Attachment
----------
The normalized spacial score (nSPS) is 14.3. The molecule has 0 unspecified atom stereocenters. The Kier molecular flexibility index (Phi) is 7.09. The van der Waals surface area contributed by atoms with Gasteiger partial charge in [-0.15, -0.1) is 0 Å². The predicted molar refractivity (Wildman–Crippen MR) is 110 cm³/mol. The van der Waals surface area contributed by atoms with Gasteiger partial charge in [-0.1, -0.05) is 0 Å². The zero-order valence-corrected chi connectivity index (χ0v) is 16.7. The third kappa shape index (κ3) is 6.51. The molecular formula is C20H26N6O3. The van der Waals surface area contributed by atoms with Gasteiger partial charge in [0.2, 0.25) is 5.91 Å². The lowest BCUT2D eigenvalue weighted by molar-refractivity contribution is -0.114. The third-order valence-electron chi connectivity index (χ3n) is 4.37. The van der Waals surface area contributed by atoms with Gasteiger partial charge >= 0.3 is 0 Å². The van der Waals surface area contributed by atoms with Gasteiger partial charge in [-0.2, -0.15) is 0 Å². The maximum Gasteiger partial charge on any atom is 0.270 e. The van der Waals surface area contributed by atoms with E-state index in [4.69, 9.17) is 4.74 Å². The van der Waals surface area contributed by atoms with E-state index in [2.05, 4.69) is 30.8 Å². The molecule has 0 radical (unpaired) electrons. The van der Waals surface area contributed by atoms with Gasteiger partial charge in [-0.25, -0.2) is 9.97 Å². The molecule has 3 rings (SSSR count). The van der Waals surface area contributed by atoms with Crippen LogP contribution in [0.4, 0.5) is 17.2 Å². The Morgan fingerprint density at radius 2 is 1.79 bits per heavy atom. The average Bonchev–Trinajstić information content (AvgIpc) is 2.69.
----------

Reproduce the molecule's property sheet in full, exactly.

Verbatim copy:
The normalized spacial score (nSPS) is 14.3. The molecule has 0 unspecified atom stereocenters. The Kier molecular flexibility index (Phi) is 7.09. The van der Waals surface area contributed by atoms with Gasteiger partial charge in [-0.15, -0.1) is 0 Å². The predicted molar refractivity (Wildman–Crippen MR) is 110 cm³/mol. The van der Waals surface area contributed by atoms with Gasteiger partial charge in [-0.1, -0.05) is 0 Å². The zero-order valence-corrected chi connectivity index (χ0v) is 16.7. The third kappa shape index (κ3) is 6.51. The molecular formula is C20H26N6O3. The van der Waals surface area contributed by atoms with Gasteiger partial charge in [0.2, 0.25) is 5.91 Å². The lowest BCUT2D eigenvalue weighted by molar-refractivity contribution is -0.114. The third-order valence-electron chi connectivity index (χ3n) is 4.37. The van der Waals surface area contributed by atoms with Gasteiger partial charge >= 0.3 is 0 Å². The van der Waals surface area contributed by atoms with Gasteiger partial charge in [-0.2, -0.15) is 0 Å². The maximum Gasteiger partial charge on any atom is 0.270 e. The van der Waals surface area contributed by atoms with E-state index in [4.69, 9.17) is 4.74 Å². The van der Waals surface area contributed by atoms with E-state index in [2.05, 4.69) is 30.8 Å². The molecule has 0 radical (unpaired) electrons. The van der Waals surface area contributed by atoms with Gasteiger partial charge in [-0.25, -0.2) is 9.97 Å². The molecule has 3 rings (SSSR count). The van der Waals surface area contributed by atoms with Crippen LogP contribution in [0.4, 0.5) is 17.2 Å². The Morgan fingerprint density at radius 2 is 1.79 bits per heavy atom. The average Bonchev–Trinajstić information content (AvgIpc) is 2.69.